Fredricson’s All In for Gold for Sweden in a Tight Finish
By the time you read this, the equestrian Olympic Games will have been completed. The final hurrah for the equine sport was the Team Showjumping, and it was every bit as pulsating as the individual event a couple of days ago. All nineteen teams started full of hope that they would qualify for the final the following day.
The course was designed by Santiago Varela from Spain with technical delegate Louis Kronickx from the Netherlands. It was 545 meters in length with the highest fences set at 1.61 meters with a time allowed of 82 seconds. There were 14 obstacles and 17 jumping efforts required to include one treble and one double. The judges were the same as for the Individual competition with the president of the judges/jury being Carsten Soerlie from Norway, Kazuya Hiayama from Japan, Kim Morrison from Canada, Joachim Geilfus from Germany and finally Gabriela Teuscher from Mexico.
This Olympic Games has been different from previous games as the team and individual classes were swapped round. In the past, all the faults a rider got were all added together from one class to the next, but this year each rider started the different classes with their scores set at zero. Like the eventing and dressage, there were three riders in each team unlike in the past when there were four, there was no discard score and all scores from each rider counted. They were added together after all the team members had ridden and the team with the lowest number of faults were the winners. Another change this time around was that each country’s team members may not necessarily be the same riders and horses who competed earlier in the week.
For example, Great Britain intended not to run Harry Charles in the team, but chose Holly Smith instead. Likewise, the German team also had a change; they decided to have Maurice Tebbel instead of Christian Kukuk. Ireland had a change of cast; Shane Sweetnam instead of Cian O’Connor. France exchanged Mathieu Billot for Simon Delestre; the United States swapped Kent Farrington for McLain Ward; and Switzerland changed Biat Mandli for Bryan Balsiger. Otherwise, the performers of earlier in the week were unchanged.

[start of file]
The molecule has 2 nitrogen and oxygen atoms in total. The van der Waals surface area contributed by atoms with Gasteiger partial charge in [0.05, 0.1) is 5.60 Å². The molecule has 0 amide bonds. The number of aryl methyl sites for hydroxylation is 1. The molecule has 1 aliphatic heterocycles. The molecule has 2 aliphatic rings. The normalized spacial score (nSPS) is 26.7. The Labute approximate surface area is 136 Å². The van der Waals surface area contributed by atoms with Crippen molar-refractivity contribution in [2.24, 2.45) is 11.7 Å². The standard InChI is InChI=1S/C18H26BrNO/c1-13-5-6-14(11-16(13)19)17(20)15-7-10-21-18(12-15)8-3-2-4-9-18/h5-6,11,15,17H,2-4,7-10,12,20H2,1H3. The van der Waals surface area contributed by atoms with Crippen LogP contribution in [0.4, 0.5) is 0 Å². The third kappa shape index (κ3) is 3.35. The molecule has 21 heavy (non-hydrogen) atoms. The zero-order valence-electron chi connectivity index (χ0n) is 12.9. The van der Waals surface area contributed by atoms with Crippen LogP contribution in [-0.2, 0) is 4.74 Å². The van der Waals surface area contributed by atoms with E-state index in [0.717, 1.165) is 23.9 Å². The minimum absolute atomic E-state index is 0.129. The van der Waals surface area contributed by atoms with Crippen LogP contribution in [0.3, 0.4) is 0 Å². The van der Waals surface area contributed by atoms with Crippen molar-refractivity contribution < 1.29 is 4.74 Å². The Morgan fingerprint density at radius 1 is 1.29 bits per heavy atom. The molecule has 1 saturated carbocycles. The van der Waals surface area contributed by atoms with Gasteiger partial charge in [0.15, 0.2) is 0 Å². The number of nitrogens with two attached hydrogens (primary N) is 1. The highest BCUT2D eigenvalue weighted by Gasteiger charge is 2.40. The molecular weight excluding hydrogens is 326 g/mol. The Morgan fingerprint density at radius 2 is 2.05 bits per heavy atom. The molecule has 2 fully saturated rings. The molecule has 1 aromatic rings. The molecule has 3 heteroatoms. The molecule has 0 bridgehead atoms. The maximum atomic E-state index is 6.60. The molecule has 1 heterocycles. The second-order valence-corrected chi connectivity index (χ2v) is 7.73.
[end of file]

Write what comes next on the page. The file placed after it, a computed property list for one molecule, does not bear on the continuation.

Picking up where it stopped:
The top ten teams would go on to compete for the medals in the team final class to include any teams that were on tied scores. There was no jump off in this qualifying class – just one round per athlete.
The day started with the news that Great Britain’s Scott Brash would not compete as his horse Jefferson was not quite right, so Harry Charles was reinstated and rode Romeo 88 as he did in the individual event. Another to succumb to problems before the start was Neils Bruynseels and Delux Van T who was replaced at the last minute by Pieter Devos riding Claire Z.
After all the first riders from each team had gone, there were only 2 clear rounds. One from Marlon Mondolo Zanotelli riding Elgar M from Brazil and Henrick Von Eckermann from Sweden riding King Edward. There were a plethora of riders getting just one time fault, five of them in fact At this stage of the competition, Sweden were in the lead with Brazil in second and Switzerland, Germany, Belgium, France and Mexico in third tied. The Irish team were eliminated following a nasty fall from Shane Sweetnam, their first rider. In the second round, there were three further eliminations, Isreal’s Teddy Vlock had a rider and horse fall and Mexico’s Eugenio Garza Perez refused twice; Japan’s Koki Saito withdrew before entering the arena which eliminated the whole of the Japanese team. At the end of the second round for each rider, Sweden remained in top position with their second rider Malin Baryard-Johnsson also collecting no faults, so far no faults for Sweden. The only other clear round from the second batch of riders was from Bryan Balsiger from Switzerland. The leader board changed at the end of the second round with Sweden still in the lead followed now by Switzerland and Belgium in third. In the third and final round, Peder Fredricson for Sweden, like his compatriots went clear, so Sweden were left in an unassailable first place at the end which meant they would go last in the final the following day. They were the only team to have a completely clean sheet at the end of the class, and Peder Fredricson was the only rider to keep a clean sheet of all the third round Swedish riders.